Searle is probably most famous for having created the fictitious girls’ school St. Trinian’s. The drawing below is the first-ever published “St. Trinian’s” cartoon, although the caption reveals that the girls shown are pupils of an anonymous opposing school.

Searle's First St. Trinian's Cartoon

The first St. Trinian’s cartoon by Ronald Searle, 1941. Copyright © Estate of Ronald Searle

Searle had drawn the cartoon before leaving England, but it wasn’t actually published until late 1941, when Searle saw it in Lilliput magazine while fighting on the streets of Singapore!

Although Searle’s invention of St. Trinian’s predated his wartime experiences, he did use some of those cruel experiences as inspiration for his subsequent cartoons. For example, there is a St. Trinian’s cartoon titled “Bloody Sportsdays…”, which depicts the girls being forced to pull a roller to flatten grass. This was adapted from Searle’s wartime sketch “Light Duties for Sick Men”, which showed prisoners being forced to haul trees for land-clearing, during 1944.

By the early 1950s, the St. Trinians’ cartoons had become so popular that they became the basis for a series of movies (The Belles of St. Trinian’s, Blue Murder at St Trinian’s, The Pure Hell of St Trinian’s, and The Great St Trinian’s Train Robbery). In most of the movies, the headmistress of the school (Miss Fritton) is played by Alastair Sim, who also plays the headmistress’ brother! One of my favorite Sim quotations from the first movie sums up the ethos of the school:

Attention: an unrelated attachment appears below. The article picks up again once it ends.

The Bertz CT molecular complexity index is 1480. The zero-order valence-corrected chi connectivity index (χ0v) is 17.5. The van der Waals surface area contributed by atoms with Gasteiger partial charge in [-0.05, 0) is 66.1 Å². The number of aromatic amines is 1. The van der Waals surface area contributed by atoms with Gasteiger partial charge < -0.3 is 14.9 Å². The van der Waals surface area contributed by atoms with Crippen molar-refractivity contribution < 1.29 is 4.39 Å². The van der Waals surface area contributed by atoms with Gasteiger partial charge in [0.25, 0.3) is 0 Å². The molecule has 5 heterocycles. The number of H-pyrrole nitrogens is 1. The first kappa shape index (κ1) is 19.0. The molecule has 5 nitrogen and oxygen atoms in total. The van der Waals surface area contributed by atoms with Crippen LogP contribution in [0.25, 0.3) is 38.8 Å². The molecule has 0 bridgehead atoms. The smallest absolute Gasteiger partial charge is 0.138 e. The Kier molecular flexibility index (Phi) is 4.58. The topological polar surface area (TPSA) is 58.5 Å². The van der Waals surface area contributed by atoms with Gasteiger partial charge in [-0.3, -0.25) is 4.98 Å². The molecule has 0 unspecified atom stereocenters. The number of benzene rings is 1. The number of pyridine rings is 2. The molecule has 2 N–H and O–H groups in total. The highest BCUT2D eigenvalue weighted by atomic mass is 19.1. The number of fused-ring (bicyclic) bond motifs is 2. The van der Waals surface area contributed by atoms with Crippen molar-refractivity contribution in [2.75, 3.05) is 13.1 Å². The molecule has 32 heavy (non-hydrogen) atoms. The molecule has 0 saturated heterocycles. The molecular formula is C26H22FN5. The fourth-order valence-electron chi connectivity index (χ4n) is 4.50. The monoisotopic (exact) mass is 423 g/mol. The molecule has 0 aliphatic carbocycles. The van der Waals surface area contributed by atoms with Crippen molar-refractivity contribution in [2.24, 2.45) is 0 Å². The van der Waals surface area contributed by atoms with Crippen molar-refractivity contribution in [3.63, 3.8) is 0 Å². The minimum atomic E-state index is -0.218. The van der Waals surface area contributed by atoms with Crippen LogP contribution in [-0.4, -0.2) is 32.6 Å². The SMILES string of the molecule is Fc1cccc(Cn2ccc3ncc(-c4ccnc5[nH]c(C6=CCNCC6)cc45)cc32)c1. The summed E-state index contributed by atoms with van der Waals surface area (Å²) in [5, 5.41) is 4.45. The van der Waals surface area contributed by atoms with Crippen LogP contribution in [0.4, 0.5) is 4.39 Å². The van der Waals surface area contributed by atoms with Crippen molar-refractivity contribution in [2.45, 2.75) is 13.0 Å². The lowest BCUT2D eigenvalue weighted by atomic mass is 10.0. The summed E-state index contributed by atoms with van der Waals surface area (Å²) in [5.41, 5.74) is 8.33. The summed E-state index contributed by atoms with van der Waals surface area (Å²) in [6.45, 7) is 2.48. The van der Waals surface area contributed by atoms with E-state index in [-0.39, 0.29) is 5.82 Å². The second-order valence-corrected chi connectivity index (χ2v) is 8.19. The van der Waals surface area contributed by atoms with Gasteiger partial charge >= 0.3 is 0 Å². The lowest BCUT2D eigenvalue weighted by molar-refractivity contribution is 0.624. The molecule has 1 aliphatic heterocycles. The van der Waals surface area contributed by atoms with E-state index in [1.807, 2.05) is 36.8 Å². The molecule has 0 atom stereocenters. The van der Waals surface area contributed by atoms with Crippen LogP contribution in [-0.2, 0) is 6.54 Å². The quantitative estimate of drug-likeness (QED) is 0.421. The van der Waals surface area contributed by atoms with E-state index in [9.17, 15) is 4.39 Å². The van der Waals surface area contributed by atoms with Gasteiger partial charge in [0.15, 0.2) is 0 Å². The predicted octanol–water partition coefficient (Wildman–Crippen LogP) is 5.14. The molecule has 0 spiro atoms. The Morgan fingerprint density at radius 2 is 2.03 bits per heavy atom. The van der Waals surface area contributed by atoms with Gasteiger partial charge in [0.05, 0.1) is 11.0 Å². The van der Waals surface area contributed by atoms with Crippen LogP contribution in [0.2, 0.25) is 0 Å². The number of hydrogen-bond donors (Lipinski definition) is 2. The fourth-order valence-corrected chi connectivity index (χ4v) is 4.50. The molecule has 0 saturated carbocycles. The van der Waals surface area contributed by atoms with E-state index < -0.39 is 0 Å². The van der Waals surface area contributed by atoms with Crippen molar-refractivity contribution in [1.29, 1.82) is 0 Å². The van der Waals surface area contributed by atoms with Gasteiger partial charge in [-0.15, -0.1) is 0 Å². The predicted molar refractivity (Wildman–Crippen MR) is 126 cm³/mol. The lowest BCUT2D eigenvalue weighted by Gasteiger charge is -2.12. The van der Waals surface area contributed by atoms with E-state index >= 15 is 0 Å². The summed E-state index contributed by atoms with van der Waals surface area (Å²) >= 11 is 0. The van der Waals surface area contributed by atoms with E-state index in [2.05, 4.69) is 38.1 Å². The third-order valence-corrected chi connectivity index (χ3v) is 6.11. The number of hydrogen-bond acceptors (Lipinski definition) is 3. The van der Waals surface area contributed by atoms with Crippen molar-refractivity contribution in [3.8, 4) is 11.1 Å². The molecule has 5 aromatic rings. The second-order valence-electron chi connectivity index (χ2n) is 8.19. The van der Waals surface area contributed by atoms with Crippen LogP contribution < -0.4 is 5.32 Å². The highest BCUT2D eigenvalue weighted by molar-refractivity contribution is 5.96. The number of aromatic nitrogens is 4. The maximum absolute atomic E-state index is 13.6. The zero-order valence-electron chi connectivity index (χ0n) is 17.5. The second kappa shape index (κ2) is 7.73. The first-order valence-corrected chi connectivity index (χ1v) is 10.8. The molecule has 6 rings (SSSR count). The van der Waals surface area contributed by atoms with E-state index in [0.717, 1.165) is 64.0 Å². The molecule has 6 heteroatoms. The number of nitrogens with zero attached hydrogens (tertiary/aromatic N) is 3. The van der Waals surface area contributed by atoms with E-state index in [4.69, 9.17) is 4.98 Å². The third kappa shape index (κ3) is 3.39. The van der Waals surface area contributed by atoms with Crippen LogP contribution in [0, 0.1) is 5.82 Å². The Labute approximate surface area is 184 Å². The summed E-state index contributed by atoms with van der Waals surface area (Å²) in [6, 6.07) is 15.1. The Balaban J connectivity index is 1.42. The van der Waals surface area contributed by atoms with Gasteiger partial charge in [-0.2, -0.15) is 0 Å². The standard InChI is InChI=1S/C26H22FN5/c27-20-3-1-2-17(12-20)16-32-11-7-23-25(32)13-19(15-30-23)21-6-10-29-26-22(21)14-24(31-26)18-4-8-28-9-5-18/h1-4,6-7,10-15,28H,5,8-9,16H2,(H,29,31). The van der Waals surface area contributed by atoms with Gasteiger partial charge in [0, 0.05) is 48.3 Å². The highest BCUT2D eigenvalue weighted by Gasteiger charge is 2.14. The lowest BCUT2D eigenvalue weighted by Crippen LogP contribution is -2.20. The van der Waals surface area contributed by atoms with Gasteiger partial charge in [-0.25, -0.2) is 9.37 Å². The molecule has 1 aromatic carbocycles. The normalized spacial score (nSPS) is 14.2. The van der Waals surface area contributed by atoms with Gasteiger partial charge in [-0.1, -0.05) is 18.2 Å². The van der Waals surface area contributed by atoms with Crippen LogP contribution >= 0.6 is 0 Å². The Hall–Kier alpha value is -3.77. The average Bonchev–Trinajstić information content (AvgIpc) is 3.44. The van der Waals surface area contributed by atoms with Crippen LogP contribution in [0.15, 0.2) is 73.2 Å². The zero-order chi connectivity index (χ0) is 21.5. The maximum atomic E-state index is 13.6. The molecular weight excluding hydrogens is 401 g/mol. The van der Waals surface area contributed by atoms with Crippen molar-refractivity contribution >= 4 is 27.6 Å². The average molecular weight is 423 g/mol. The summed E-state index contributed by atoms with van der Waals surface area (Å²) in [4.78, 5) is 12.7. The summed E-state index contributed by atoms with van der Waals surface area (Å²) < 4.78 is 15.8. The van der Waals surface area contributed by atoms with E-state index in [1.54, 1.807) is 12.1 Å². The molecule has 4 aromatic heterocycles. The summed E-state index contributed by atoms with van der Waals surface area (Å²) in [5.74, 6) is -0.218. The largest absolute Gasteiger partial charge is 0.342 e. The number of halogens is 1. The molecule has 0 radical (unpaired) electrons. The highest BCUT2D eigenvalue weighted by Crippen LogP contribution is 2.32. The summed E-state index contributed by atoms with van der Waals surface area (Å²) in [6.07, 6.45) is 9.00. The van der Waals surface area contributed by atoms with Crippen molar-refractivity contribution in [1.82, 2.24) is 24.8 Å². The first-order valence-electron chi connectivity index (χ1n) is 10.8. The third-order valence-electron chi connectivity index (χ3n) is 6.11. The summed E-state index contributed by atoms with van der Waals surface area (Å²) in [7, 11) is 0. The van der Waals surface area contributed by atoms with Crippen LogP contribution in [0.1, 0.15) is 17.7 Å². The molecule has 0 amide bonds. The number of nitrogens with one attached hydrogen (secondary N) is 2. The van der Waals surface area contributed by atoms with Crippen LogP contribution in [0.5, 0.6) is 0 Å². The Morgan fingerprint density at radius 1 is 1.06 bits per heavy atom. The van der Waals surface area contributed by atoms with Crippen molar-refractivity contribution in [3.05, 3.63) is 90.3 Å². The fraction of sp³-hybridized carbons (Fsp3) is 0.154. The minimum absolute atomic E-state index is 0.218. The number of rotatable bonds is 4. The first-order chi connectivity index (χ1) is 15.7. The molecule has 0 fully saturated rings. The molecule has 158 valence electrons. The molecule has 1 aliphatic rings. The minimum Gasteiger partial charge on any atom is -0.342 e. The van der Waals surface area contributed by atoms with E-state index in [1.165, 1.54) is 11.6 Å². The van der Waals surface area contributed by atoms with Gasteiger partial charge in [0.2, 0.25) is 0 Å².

In other schools girls are sent out quite unprepared into a merciless world, but when our girls leave here, it is the merciless world which has to be prepared.

Even in modern times, movies in the St. Trinian’s genre continue to be produced, although it must be said that the themes seem increasingly anachronistic.

The image below shows the publicity poster for the latest St. Trinian’s movie, The Legend of Fritton’s Gold (2009). Incidentally, the actor in the center, who played head girl Annabelle Fritton in the movie, is Talulah Riley, who is in reality the ex-wife of entrepreneur Elon Musk.

[Postscript 8/15/20: What a coincidence. I just discovered that Talulah Riley’s grandfather was also at Changi, as she mentions in this Twitter post: https://twitter.com/TalulahRiley/status/1294569052258664451]

Poster for Movie: The Legend of Fritton's Gold

Publicity Poster for the Movie: The Legend of Fritton’s Gold

If you are interested in more details of Ronald Searle’s life, there is an excellent biography by Russell Davies. Further details of Des Bettany’s life can be found here. For details of the life of Fred Binns, however, I’m afraid that it seems you’ll have to rely on me!

I feel truly privileged to have inherited such a unique and wonderful piece of artwork, but also very glad that I never had to endure any of the horrors that led to its creation!

For more details of the POW artists in Changi, see changipowart.com.

Fred Binns in Changi Gaol

My mother’s first husband, Fred Binns, in Changi Gaol, 1943